The Durbar Mahila Samanwaya Committee, a prostitutes' organization active in Sonagachi, has criticized the film for presenting the children's parents as abusive and for ignoring the prostitutes' efforts to provide education programs and career building activities for their children. In addition, the film has been criticized in India for perceived racist stereotyping, and has also been viewed as exploiting the children for the purposes of Indophobic propaganda in the West. A review in Frontline, India's national magazine, summarized this criticism, remarking:
|“||IF Born Into Brothels were remade as an adventure-thriller in the tradition of Indiana Jones and the Last Crusade, its posters might read: "New York film-maker Zana Briski sallies forth among the natives to save souls."||”|
Some critics joined the Sonagachi prostitute-advocacy groups in condemning the film for exploitation of the plight of the prostitutes for profit. Other criticisms were raised about "ethical and stylistic" problems, by Partha Banerjee, interpreter between the filmmakers and the children.
- 2005 Academy Award for Best Documentary Feature Briski, Kauffman
- 2004 Bermuda International Film Festival Audience Choice Award - Briski, Kauffman; Documentary Prize - Briski, Kauffman
- 2004 Cleveland International Film Festival Best Film - Briski, Kauffman
- 2004 Full Frame Documentary Film Festival Audience Award - Briski, Kauffman (tied with Word Wars)
- 2004 International Documentary Association Award for Feature Documentaries - Briski, Kauffman, Geralyn Dreyfous-White, Pamela Boll (tied with Fahrenheit 9/11)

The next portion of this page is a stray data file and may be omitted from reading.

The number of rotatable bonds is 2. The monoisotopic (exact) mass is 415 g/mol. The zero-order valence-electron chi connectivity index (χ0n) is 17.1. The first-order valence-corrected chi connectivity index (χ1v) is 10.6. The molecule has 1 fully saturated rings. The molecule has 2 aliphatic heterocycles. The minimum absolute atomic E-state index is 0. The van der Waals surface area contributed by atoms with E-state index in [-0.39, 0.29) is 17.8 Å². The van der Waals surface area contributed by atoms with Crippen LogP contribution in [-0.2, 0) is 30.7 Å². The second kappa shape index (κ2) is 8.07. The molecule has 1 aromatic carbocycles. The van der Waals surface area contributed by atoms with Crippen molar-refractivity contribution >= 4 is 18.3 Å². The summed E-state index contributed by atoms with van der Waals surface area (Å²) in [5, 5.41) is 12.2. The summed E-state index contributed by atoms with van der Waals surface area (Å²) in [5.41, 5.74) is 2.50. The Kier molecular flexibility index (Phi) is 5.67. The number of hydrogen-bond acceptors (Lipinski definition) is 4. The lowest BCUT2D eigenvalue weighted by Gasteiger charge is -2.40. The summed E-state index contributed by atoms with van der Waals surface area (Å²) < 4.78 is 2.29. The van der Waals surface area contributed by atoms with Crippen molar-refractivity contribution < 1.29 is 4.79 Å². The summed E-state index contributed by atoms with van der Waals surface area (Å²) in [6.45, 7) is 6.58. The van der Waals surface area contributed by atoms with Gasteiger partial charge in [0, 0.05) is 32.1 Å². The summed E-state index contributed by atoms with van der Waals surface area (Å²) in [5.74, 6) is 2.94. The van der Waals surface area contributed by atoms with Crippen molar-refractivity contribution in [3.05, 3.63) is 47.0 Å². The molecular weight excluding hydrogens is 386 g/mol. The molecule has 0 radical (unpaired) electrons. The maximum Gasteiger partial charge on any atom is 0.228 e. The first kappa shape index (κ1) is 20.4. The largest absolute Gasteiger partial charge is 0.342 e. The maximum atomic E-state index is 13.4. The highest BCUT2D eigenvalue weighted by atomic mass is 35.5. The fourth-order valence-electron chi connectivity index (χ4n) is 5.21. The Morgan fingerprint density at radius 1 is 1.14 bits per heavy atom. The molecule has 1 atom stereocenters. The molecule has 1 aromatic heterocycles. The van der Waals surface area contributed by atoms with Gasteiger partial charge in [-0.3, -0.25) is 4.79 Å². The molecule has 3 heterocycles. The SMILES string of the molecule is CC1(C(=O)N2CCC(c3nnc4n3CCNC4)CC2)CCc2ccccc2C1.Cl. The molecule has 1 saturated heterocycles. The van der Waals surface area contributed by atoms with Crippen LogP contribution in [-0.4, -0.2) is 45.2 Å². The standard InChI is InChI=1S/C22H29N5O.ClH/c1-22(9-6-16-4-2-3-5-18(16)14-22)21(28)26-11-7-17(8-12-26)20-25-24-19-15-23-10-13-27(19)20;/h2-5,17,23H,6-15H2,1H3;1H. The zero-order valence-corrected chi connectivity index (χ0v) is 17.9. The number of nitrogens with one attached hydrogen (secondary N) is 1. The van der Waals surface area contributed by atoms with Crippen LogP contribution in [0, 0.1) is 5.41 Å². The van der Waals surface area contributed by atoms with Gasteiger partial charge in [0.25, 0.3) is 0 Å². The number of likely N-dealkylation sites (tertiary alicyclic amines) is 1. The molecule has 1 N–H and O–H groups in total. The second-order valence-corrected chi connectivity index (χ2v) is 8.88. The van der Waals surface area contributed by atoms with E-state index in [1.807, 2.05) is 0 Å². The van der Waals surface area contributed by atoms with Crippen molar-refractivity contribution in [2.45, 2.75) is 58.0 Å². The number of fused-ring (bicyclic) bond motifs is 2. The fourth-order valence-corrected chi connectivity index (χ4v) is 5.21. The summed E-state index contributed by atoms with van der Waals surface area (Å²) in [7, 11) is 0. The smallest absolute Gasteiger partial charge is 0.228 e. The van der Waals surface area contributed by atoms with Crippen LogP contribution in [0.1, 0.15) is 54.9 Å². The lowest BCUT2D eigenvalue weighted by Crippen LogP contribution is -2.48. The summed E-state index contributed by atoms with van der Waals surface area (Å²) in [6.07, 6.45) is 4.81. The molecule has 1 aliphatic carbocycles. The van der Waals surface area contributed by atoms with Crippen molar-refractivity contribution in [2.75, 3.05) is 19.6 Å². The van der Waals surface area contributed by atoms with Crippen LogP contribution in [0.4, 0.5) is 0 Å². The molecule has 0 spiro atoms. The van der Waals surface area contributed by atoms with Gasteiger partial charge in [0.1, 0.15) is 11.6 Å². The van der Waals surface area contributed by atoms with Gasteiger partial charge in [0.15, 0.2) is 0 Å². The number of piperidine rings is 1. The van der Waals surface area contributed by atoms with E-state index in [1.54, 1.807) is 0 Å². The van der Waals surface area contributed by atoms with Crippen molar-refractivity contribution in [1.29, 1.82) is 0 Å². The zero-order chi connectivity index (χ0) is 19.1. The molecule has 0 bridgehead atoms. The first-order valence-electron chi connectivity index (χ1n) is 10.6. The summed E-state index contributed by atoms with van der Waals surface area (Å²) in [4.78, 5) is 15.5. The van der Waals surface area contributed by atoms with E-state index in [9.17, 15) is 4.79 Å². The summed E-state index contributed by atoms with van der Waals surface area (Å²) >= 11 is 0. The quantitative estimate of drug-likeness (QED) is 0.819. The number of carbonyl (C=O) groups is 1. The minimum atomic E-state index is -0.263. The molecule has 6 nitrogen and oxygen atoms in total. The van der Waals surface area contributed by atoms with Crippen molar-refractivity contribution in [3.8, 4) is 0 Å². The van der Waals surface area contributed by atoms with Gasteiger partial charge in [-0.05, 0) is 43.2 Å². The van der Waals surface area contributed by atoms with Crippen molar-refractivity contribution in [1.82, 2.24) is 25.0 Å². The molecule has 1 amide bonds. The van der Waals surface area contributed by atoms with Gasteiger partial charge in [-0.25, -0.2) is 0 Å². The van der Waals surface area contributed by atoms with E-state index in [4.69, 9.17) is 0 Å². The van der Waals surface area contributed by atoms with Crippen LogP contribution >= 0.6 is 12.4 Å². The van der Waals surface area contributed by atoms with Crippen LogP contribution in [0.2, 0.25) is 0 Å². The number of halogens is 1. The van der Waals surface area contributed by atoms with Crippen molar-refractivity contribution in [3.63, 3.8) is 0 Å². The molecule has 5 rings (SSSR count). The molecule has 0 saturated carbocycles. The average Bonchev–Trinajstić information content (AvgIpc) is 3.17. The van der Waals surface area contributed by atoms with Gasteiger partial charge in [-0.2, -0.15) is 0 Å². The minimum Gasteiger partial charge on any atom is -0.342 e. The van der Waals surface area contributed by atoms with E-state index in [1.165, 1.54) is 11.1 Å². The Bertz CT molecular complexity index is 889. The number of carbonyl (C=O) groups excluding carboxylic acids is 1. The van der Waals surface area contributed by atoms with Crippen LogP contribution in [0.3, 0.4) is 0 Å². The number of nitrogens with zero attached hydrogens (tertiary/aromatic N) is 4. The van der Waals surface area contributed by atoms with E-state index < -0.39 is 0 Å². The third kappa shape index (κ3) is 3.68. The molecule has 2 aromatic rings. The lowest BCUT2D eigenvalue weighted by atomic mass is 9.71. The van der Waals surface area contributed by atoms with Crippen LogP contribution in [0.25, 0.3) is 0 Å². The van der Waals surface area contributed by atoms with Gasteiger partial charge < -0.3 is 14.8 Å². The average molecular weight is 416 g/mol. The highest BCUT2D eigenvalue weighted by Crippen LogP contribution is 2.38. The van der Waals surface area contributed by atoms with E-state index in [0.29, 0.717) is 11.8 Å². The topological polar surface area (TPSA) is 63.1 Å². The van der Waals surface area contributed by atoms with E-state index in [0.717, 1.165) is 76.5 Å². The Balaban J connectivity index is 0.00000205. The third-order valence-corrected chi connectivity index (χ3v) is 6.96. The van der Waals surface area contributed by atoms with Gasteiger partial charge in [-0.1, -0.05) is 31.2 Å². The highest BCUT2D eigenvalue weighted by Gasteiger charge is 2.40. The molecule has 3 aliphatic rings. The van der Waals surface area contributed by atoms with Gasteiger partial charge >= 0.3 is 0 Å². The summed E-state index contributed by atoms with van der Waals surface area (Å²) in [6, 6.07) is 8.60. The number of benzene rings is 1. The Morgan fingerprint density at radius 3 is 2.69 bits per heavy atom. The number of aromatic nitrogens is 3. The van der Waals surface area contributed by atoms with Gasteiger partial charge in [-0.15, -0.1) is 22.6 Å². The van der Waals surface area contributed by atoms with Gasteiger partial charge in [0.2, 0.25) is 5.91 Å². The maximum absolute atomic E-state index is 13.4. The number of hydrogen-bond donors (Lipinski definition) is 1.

- 2004 National Board of Review Award for Best Documentary Feature - Zana Briski and Ross Kauffman
- 2004 Seattle International Film Festival Golden Space Needle Award for Best Documentary - Briski, Kauffman
- 2004 Sundance Film Festival Audience Award, Documentary - Kauffman
- 2005 Directors Guild of America Award for Outstanding Directorial Achievement in Documentary - Briski, Kauffman
- 2005 Golden Satellite Award for Best Motion Picture, Documentary
- 2004 Los Angeles Film Critics Association Awards for Best Documentary/Non-Fiction Film - Kauffman, Briski
- 2004 Sundance Film Festival Grand Jury Prize, Documentary - Kauffman, Briski
- 2013 Calcutta Film FestivalFunded by Walt Disney Pictures, Documentary - Spielberg, Steven. Lucas, George. Abrams, J. J.
- "Born Into Brothels (2004)". Box Office Mojo. 2005-07-14. Retrieved 2012-07-12.
- "NY Times: Born into Brothels". NY Times. Retrieved 2008-11-23.
- Kids with Cameras website
- Hope House
- "React to Film". Ninunina.com. Retrieved 17 February 2012.
- "Durbar Mahila Samanwaya Committee- Education". Retrieved 18 August 2013.
- A missionary enterprise, by Praveen Swami in Washington D C, Frontline
- Kolkata connection at the Oscars at the Wayback Machine (archived March 3, 2005), Yahoo news
- Born Into Brothels: Calcutta's Red Light Kids at the Internet Movie Database
- Born into Brothels: Calcutta's Red Light Kids at AllMovie
- Born into Brothels at Box Office Mojo
- Movie on Kolkata brothels wins Oscar, a report in The Indian Express
- Review of the movie by Roger Ebert
- The official site of pictures taken by kids